The Book of Esther 


“I cannot defend myself.”  “I have no way to protect myself.” “I’m unarmed and vulnerable.”

These words may sound familiar as we have heard them on the news recently, but they were the cries of Mordecai and Esther and their people when the edict was given to kill all Jews. It wasn’t just a news clip – it was their actual lives at stake. When governments block people or there is a perception that the law of the land is not just, people cower and courage sinks. This week, we have seen pictures splashed over the nightly news of politicians, students and even police officers – helpless, vulnerable, and shaken. That takes a toll on our collective psyche. In the middle of all of this I noticed the similarities to this very story and how many years later the animosity still lives. While I would like to address these issues, that is not the purpose of the blog so I will move on, but I recommend this becomes part of the discussion as you delve into the fascinating book of Esther.

It seems like a very violent and retaliatory book. It seems callous  to our Western world mindset. That is probably because our lives are not daily threatened. It  is hard to relate when we sit in our comfortable, safe homes and our military fights for us. The reality came closer as we watched North Carolina police officers shot in the line of duty this week. We hope and pray that “good guys” win but it does not always work out that way.  Not all of the world is at peace. I read a quote today from Golda Meir that said, “You cannot negotiate peace with someone who has come to kill you.” Now more than ever, we are stepping into the realm of possibility for how Esther and Mordecai may have felt. Without divine interruption or a “God-cident” they were destined to die.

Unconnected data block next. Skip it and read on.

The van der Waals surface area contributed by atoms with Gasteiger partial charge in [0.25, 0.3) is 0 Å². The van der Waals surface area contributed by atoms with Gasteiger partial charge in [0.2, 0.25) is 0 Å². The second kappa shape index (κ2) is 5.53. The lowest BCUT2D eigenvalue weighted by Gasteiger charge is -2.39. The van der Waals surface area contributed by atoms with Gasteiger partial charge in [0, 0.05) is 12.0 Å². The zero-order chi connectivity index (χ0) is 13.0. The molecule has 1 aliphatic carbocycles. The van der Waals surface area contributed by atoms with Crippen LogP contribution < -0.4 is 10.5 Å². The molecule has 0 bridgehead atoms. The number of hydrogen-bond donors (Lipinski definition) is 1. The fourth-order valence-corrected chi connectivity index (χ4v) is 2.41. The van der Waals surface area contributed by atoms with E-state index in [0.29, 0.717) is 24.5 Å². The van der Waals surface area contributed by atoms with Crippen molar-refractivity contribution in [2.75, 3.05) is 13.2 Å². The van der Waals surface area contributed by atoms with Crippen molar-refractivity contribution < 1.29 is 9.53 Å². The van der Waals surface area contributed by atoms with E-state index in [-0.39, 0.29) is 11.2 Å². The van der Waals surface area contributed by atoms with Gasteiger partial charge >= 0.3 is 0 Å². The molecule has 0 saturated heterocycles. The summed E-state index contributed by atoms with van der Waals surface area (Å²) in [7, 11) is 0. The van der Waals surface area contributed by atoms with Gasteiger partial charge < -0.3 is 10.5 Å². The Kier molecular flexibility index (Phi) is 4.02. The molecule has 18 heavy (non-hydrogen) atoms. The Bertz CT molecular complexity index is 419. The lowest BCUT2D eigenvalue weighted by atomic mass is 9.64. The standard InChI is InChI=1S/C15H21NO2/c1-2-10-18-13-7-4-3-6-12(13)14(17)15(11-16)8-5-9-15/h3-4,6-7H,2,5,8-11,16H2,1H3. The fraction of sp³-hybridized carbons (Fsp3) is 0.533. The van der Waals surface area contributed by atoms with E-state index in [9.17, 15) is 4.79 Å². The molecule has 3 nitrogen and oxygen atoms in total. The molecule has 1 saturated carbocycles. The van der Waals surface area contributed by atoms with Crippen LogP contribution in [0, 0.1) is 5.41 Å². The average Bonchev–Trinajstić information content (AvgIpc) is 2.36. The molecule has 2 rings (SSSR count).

While studying for the blog, I paused to pray, and the song Graves into Gardens came on the radio. It is very appropriate for this story! God takes the impossible and creates miracles. He responds to prayer; He answers fasting and intercession. Our heroes risk their lives, our heroines risk their lives. Not just in the movies but daily in our neighborhoods and states. Surely, our just due or part would be at the very least intercessory prayer.

Jewish Mordecai and Jewish Hadassah lived in Susa, the capital of Shushan. They for all accounts were peaceful people, minding their own business. An evil man, remembered for his inflated ego, named Haman decided to try to make them bow to him, to honor him and when they did not (because God was higher), he not only plotted their demise (hanging on the gallows) but made plans to annihilate their entire people group. Not just bad guys, or criminals but moms, dads, teens, and babies. His power grab was so intentional, and he was so thirsty for revenge he was going to wipe out an entire group of people – because they were Jewish. The hatred ran deep, and scholars tell us it was because the feud started years prior. It was an ancient feud between Saul and Agag, the Amalekite King. Samuel 15 displays the disobedience that was the seed for this story. Tribes, gangs, political parties, church or family feuds – there’s good instructions in these verses.

Instead of reconciliation, people took sides. Instead of forgiveness, healing and talking, people slandered, assumed, gathered enemies and the thing grew. We can imagine this large scale because of the Holocaust. What I cannot understand is that many have forgotten that dark part of history. Some have even denied it happened. Annually the Jews celebrate Purim – a remembrance and celebration of the events of Esthers life and yet people across our nation today have forgotten it. Jewish history is Gods’ history and Jesus’ history as well. Throughout Esther, we will hear that the “fear of Mordecai” was on them. What that meant was the people found out that behind Mordecai was a strong and powerful God who defended him. He could not defend himself – but his God, could and did! Seasons change, leaders may change but God does not.